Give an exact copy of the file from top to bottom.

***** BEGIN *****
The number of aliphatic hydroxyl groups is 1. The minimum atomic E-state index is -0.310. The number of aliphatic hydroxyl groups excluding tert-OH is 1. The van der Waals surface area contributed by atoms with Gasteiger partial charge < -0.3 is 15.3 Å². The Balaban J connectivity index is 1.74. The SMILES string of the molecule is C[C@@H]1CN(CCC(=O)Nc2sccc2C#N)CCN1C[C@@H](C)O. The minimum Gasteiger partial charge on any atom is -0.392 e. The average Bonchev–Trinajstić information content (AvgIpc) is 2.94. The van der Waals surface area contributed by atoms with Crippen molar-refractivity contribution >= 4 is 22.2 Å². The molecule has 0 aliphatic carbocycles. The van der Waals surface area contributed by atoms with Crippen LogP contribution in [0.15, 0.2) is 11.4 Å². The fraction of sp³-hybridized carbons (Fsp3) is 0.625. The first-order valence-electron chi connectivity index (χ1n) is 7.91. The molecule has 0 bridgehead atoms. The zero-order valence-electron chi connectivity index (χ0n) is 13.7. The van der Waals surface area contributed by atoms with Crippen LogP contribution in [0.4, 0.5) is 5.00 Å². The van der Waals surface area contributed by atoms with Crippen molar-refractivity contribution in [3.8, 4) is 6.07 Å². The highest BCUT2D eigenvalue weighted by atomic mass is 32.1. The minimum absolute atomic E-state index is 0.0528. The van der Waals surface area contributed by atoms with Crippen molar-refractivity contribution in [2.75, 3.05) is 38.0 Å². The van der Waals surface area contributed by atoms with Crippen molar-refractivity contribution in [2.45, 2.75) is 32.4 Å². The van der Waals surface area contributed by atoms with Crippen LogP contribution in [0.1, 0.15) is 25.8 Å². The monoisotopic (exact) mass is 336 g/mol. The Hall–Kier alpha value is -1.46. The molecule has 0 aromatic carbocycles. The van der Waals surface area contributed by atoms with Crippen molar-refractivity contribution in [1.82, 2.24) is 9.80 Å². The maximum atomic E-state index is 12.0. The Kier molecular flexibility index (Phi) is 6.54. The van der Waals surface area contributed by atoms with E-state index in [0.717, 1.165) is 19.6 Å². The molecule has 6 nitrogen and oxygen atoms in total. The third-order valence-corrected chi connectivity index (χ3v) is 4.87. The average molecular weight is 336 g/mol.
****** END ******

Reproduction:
The number of aliphatic hydroxyl groups is 1. The minimum atomic E-state index is -0.310. The number of aliphatic hydroxyl groups excluding tert-OH is 1. The van der Waals surface area contributed by atoms with Gasteiger partial charge < -0.3 is 15.3 Å². The Balaban J connectivity index is 1.74. The SMILES string of the molecule is C[C@@H]1CN(CCC(=O)Nc2sccc2C#N)CCN1C[C@@H](C)O. The minimum Gasteiger partial charge on any atom is -0.392 e. The average Bonchev–Trinajstić information content (AvgIpc) is 2.94. The van der Waals surface area contributed by atoms with Crippen molar-refractivity contribution >= 4 is 22.2 Å². The molecule has 0 aliphatic carbocycles. The van der Waals surface area contributed by atoms with Crippen LogP contribution in [0.15, 0.2) is 11.4 Å². The fraction of sp³-hybridized carbons (Fsp3) is 0.625. The first-order valence-electron chi connectivity index (χ1n) is 7.91. The molecule has 0 bridgehead atoms. The zero-order valence-electron chi connectivity index (χ0n) is 13.7. The van der Waals surface area contributed by atoms with Crippen LogP contribution in [0.4, 0.5) is 5.00 Å². The van der Waals surface area contributed by atoms with Crippen molar-refractivity contribution in [3.8, 4) is 6.07 Å². The highest BCUT2D eigenvalue weighted by atomic mass is 32.1. The minimum absolute atomic E-state index is 0.0528. The van der Waals surface area contributed by atoms with Crippen molar-refractivity contribution in [2.75, 3.05) is 38.0 Å². The van der Waals surface area contributed by atoms with Crippen molar-refractivity contribution in [2.45, 2.75) is 32.4 Å². The van der Waals surface area contributed by atoms with Crippen LogP contribution in [0.1, 0.15) is 25.8 Å². The monoisotopic (exact) mass is 336 g/mol. The Hall–Kier alpha value is -1.46. The molecule has 0 aromatic carbocycles. The van der Waals surface area contributed by atoms with Crippen molar-refractivity contribution in [1.82, 2.24) is 9.80 Å². The maximum atomic E-state index is 12.0. The Kier molecular flexibility index (Phi) is 6.54. The van der Waals surface area contributed by atoms with E-state index in [0.717, 1.165) is 19.6 Å². The molecule has 6 nitrogen and oxygen atoms in total. The third-order valence-corrected chi connectivity index (χ3v) is 4.87. The average molecular weight is 336 g/mol.